7. Florida: The problem a year ago was pass protection, but the Gators are banking on D.J. Humphries making a big difference at left tackle. The entire left side should be better with the addition of Maryland transfer Max Garcia at guard. Another transfer, Tyler Moore, will step in at right tackle after starting as a true freshman at Nebraska. Senior center Jonotthan Harrison and senior right guard Jon Halapio have combined for 60 career starts. This should be the best offensive line the Gators have put on the field under Will Muschamp.

8. Mississippi State: Four of the Bulldogs’ five starters return. Guard Tobias Smith is also eligible to return after being granted a sixth year of eligibility by the NCAA, but given the state of his aching knees, he’s likely to take on the role of a student coach. Senior guard Gabe Jackson is one of the best interior linemen in the country, and junior Dillon Day is a menacing blocker at center. Justin Malone filled in when Smith was unable to go last season and is the likely starter at right guard. The Bulldogs allowed just 19 sacks in 13 games last season.

9. Ole Miss: Any time an offense puts up the kinds of numbers the Rebels did last season, that means somebody’s doing something right in the offensive line. Four of the five starters are back from a year ago, including 11 lettermen in the offensive line. Junior left guard Aaron Morris was sidelined this spring after undergoing shoulder surgery, but has All-SEC potential. Both starting tackles, Pierce Burton and Emmanuel McCray, are back, although they will be pushed by incoming freshman Laremy Tunsil, who was ranked by ESPN as the No. 1 offensive tackle prospect in the country.

10. Vanderbilt: The Commodores were able to redshirt all of their freshmen on the offensive line last year and head into the 2013 season with the most depth they’ve had up front in some time. There’s no substitute for having a player as versatile as senior Wesley Johnson, who returns at left tackle. Vanderbilt welcomes back six linemen with starting experience, and Andrew Jelks is one of several redshirt freshmen who could step in and play right away.

11. Auburn: The Tigers return four of their five starters from a year ago and several others who played. And while there wasn’t much to like about anything Auburn did on offense last season, this is a group that has a chance to make significant improvement in Gus Malzahn’s hurry-up offense. Center Reese Dismukes is entering his third season as a starter, and sophomore left tackle Greg Robinson is probably the most talented of the bunch.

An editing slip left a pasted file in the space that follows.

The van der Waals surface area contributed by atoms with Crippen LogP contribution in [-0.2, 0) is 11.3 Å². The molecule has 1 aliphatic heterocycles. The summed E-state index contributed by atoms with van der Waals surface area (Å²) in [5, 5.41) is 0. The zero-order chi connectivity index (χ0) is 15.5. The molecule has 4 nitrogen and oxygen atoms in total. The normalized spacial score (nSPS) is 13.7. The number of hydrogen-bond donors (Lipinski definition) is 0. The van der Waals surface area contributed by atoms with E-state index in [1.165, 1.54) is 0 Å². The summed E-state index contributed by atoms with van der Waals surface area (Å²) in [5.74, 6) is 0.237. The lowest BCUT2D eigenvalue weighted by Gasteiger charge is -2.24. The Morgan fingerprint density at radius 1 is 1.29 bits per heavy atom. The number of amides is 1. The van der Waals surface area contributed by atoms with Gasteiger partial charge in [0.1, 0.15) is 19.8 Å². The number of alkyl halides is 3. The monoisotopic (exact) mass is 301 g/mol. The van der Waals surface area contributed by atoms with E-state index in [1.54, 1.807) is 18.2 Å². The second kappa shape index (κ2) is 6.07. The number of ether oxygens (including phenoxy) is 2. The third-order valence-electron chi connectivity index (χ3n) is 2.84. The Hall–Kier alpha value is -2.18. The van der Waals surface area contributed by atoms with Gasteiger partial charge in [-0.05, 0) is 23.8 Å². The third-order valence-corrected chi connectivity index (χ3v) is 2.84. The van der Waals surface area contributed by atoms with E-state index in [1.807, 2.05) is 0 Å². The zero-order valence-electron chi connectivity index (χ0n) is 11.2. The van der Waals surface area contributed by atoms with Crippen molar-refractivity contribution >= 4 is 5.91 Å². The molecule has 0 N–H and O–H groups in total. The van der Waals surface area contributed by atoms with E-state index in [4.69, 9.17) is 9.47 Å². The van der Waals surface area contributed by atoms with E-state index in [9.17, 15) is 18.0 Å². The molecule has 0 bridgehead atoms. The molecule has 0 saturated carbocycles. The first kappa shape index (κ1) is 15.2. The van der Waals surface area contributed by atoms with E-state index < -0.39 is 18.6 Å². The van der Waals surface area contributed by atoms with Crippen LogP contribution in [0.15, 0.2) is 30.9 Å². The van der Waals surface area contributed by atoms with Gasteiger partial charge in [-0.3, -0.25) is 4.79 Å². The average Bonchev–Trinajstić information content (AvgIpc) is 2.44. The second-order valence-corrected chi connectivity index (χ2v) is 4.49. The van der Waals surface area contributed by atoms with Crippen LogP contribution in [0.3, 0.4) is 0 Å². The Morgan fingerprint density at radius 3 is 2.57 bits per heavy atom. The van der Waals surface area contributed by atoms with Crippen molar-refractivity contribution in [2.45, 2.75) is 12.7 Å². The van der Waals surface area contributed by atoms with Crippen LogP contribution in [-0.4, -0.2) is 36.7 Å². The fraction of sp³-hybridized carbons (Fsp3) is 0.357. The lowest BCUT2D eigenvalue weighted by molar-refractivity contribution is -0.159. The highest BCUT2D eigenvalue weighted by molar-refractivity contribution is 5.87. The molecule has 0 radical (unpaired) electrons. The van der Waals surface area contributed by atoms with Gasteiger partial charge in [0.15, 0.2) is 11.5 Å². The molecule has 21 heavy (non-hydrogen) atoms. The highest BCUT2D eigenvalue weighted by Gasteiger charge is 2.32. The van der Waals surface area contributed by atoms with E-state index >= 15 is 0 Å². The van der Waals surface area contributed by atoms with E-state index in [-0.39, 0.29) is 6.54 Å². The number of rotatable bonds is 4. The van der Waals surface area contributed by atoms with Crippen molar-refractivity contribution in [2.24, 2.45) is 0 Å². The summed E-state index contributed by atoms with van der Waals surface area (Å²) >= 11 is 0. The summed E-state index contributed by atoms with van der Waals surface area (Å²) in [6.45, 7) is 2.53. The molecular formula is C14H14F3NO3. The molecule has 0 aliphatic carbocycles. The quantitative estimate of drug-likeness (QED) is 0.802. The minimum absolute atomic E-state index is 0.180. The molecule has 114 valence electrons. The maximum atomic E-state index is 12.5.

12. Arkansas: Go back and look at some of Bret Bielema’s rugged offensive lines at Wisconsin. Moreover, new offensive line coach Sam Pittman has a pretty impressive track record of his own. They inherit an Arkansas offensive line in transition. It’s a unit that will be anchored by senior center Travis Swanson, who’s shown up on some preseason All-America teams. Brey Cook and Mitch Smothers have moved inside to guard, and the Hogs like the extra punch they provided in the spring.

13. Missouri: Injuries decimated the Tigers up front a year ago. But with so many different players stepping in and having to play, Missouri should be better equipped to handle any adversity that comes its way this season. It’s always nice to be strong in the middle, and sophomore Evan Boehm will move to center after starting all 12 games at left guard last season as a true freshman. The Tigers need senior left tackle Justin Britt to stay healthy. He tore his ACL last season.

14. Kentucky: The Wildcats want to play at a faster pace under new offensive coordinator Neal Brown, so there will be a natural transition. Replacing All-SEC guard Larry Warford won’t be easy, and there’s very little proven depth. Junior left tackle Darrian Miller will be the anchor of the group, and Zach West and Kevin Mitchell are also back after starting last season. But once the Wildcats get past their first four, they’ll have to lean heavily on redshirt freshmen and true freshmen.